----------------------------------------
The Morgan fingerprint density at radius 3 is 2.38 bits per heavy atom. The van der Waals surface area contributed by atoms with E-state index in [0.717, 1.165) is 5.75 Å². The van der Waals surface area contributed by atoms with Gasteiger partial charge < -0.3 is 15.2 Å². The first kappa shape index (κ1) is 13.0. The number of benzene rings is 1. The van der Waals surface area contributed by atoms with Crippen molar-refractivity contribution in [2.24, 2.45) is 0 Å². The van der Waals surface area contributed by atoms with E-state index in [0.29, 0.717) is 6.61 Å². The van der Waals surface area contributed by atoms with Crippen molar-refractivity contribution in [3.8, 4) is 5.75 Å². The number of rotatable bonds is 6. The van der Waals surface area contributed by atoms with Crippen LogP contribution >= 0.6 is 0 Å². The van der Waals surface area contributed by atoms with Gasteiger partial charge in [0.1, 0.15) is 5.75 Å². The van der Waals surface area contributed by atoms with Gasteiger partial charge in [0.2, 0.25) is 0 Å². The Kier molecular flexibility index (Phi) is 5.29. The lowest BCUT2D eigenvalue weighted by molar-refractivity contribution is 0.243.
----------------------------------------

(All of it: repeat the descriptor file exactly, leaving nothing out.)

The Morgan fingerprint density at radius 3 is 2.38 bits per heavy atom. The van der Waals surface area contributed by atoms with E-state index in [0.717, 1.165) is 5.75 Å². The van der Waals surface area contributed by atoms with Gasteiger partial charge < -0.3 is 15.2 Å². The first kappa shape index (κ1) is 13.0. The number of benzene rings is 1. The van der Waals surface area contributed by atoms with Crippen molar-refractivity contribution in [2.24, 2.45) is 0 Å². The van der Waals surface area contributed by atoms with E-state index in [0.29, 0.717) is 6.61 Å². The van der Waals surface area contributed by atoms with Crippen molar-refractivity contribution in [3.8, 4) is 5.75 Å². The number of rotatable bonds is 6. The van der Waals surface area contributed by atoms with Crippen LogP contribution >= 0.6 is 0 Å². The van der Waals surface area contributed by atoms with Gasteiger partial charge in [0.1, 0.15) is 5.75 Å². The van der Waals surface area contributed by atoms with Gasteiger partial charge in [0.2, 0.25) is 0 Å². The Kier molecular flexibility index (Phi) is 5.29. The lowest BCUT2D eigenvalue weighted by molar-refractivity contribution is 0.243.